Don't get called out on Christmas day!
Christmas is supposed to be an enjoyable break - for both you and your tenants - and if things go wrong with your buy-to-let, it can spoil the festivities for everyone. So now is the time to check you’ve done everything you can to ensure any inconvenience is kept to an absolute minimum.
By far the best way to cover yourself is to engage a managing agent who is a member of ARLA Propertymark or RICS. That gives you peace of mind that trained professionals are ensuring your property is legally let, issues are dealt with quickly and correctly, and the rent your tenants have paid is protected. They should have systems in place for taking care of problems over the festive period and be able to respond quickly to calls from tenants, handling everything on your behalf.
Whether you have a full management agreement with an agent or are looking after your buy-to-let yourself, here are our top three tips for avoiding Christmas callouts:
Make sure your bricks and mortar are ready
Every year, as winter approaches, you or your managing agent should carry out a set of ‘standard’ checks to make sure your property is wind and water tight and prepared for cold and adverse weather. These checks should include:
- Having your annual gas check and boiler service
- Making sure smoke detectors, heat sensors and CO2 alarms have fresh batteries and that interlinked and hard-wired fire alarm systems are working properly
- Having portable appliance checks (PAT) on all electrical items, such as fridges and washing machines
- Checking all door and window seals and closures
- Clearing guttering and drains
- Making sure no roof tiles are loose or missing
- Its also a good idea to remind your tenants of what to do and who to call in case of an emergency and as a landlord, worth having a few PAT tested, legal, heaters spare, just in case!
Give your agent advance approval for repairs
Since the Deregulation Act came into force on 1st October 2015, it has been illegal for a landlord to evict a tenant simply for making valid complaints about housing conditions and asking for necessary repairs and maintenance to be carried out on their home. And, as of 1stNovember this year, councils have the right to fine landlords who are found to be in breach of their duties up to £30,000, without going to court. So it’s now more important than ever that you respond to your tenant and make repairs within a ‘reasonable’ timeframe.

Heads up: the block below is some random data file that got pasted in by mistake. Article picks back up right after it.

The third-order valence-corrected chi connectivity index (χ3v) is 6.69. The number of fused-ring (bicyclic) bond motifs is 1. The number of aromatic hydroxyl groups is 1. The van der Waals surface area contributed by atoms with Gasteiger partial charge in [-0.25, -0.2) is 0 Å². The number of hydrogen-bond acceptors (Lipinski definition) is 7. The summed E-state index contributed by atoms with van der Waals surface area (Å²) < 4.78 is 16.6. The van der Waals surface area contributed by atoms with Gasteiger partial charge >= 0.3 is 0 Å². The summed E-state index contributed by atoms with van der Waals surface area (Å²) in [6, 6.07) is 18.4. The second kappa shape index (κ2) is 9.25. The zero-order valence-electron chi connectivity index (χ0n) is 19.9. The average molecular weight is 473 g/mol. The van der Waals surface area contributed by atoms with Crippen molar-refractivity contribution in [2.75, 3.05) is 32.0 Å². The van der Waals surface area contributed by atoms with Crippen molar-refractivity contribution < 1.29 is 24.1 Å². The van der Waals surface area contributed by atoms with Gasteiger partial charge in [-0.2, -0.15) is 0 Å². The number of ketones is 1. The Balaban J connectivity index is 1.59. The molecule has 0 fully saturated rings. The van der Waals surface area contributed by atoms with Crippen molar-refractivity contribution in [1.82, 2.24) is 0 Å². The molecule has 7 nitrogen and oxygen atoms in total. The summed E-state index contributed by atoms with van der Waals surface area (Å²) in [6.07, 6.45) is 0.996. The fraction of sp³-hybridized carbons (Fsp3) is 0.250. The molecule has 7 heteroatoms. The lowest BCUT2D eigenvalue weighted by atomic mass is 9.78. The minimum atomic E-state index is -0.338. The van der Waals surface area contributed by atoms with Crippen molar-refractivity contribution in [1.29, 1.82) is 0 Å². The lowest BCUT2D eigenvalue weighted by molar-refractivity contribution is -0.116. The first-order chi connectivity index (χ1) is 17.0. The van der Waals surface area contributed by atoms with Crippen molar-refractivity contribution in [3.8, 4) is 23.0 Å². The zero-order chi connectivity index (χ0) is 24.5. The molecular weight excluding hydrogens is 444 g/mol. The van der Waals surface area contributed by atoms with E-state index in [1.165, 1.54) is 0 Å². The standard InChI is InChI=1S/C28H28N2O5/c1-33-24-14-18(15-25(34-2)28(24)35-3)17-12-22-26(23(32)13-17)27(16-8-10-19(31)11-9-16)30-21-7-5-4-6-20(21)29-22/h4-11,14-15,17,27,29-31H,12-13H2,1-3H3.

You also have to ensure that any repair issues reported by the tenant are responded to, in writing, within 14 days of the problem being raised.
So, over the winter period, when maintenance issues have the potential to be more serious than at other times of year, it’s a good idea to give your managing agent authorisation to fix problems up to a certain value without needing to contact you – especially if you’re planning to be away on holiday. Check with them that they have reliable emergency plumbers and electricians, who know letting laws, and make sure your tenants know exactly who to call in case of an emergency.
Is your tenant going away?
Ask your tenant whether they’re planning to be away over the festive season. If so, especially as this year is looking to be a cold one, remind them (or ask your agent to) to leave the heating on low to avoid pipes freezing and bursting. Also, given that Christmas is a bonus time for burglars, ask them not to leave presents on display and to lock up properly when they leave the house. It might also be a good idea to put some lamps on a timer so that the property doesn’t look as if it’s unoccupied.
Finally, do double-check your landlord insurance policy to make sure you have met your obligations with regard to property maintenance and are happy with the level of your cover, for example, what emergency cover do you have? If you have any concerns, call your insurer and make sure you won’t be left out of pocket if winter gets the better of your investment.
Because we play by the book we want to tell you that…
Your home may be repossessed if you do not keep up repayments on your mortgage.
There may be a fee for mortgage advice. The actual amount you pay will depend upon your circumstances.
The fee is up to 1% but a typical fee is 0.3% of the amount borrowed.